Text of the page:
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Services Liberalization and Computable General Equilibrium Modeling: Beyond Tariff Equivalents


Tani Fukui, Christine McDaniel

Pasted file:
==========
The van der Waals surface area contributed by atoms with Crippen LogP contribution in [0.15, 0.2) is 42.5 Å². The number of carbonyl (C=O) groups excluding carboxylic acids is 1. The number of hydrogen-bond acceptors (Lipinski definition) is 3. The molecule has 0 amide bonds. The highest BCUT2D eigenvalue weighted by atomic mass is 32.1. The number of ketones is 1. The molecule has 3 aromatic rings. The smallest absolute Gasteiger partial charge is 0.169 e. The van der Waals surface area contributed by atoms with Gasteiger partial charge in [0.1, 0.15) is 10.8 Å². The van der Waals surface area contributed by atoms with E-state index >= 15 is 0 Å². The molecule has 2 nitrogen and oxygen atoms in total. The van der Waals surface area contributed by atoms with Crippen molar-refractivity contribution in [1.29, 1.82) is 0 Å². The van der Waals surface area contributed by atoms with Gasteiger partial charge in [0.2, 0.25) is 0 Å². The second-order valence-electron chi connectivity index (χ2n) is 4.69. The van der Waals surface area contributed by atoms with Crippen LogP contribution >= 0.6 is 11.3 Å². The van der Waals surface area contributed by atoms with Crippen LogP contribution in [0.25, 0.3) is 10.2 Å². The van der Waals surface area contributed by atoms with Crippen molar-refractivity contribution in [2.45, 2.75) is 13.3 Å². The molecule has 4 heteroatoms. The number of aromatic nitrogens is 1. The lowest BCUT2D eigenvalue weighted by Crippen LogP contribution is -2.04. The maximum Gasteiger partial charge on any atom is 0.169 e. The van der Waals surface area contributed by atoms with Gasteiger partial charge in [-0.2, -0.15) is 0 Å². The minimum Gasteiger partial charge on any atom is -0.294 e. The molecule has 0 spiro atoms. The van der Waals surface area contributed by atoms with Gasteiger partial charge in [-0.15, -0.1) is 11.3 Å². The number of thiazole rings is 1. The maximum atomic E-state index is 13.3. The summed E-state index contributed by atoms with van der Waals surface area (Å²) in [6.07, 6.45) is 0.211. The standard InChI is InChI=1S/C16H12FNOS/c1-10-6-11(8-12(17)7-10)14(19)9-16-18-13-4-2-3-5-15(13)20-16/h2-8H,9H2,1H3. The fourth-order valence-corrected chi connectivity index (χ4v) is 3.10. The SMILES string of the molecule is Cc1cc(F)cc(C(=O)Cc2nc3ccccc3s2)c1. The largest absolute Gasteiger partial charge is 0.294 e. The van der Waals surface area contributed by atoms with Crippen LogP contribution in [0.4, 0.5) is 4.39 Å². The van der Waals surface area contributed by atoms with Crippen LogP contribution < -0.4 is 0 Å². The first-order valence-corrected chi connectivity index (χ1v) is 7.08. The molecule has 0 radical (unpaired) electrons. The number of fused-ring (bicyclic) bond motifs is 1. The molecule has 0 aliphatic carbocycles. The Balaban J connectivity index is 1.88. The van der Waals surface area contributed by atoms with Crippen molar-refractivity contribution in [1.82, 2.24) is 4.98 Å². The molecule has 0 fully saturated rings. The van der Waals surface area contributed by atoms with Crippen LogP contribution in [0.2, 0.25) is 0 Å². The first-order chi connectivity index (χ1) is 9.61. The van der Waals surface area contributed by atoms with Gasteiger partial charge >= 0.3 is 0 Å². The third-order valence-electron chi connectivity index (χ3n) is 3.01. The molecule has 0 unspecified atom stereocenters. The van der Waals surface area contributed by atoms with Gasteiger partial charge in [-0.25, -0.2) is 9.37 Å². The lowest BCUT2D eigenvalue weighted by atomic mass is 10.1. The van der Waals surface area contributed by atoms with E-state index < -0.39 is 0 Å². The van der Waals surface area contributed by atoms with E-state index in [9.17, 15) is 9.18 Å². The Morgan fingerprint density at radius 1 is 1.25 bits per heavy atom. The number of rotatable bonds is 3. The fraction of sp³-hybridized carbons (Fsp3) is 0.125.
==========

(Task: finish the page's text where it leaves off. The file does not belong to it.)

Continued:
The services sector is the next frontier in trade liberalization, and progress in this area is likely to bring enormous economic gain to developed and developing economies. A major impediment to services trade liberalization, however, is the lack of rigorous analytical work on its potential impact. Our aim in this paper is to propel the policy relevant research forward. Restrictions on services trade are far more complex than those on goods. While goods trade liberalization is relatively straightforward to model and its implications are fairly well understood, the same is not true for services. Services trade policy is often opaque and does not fit easily into computational models. Our survey of the current literature reveals a set of stylized facts that we hope will be useful in this area of computable general equilibrium modeling research: (1) barriers to trade in services are complex and heterogeneous across sectors; (2) services have significant effects on downstream industries; (3) market structure assumptions are crucial; (4) foreign presence is often necessary for services trade; and (5) many barriers are entry or fixed cost barriers that restrict foreign and domestic new entrants.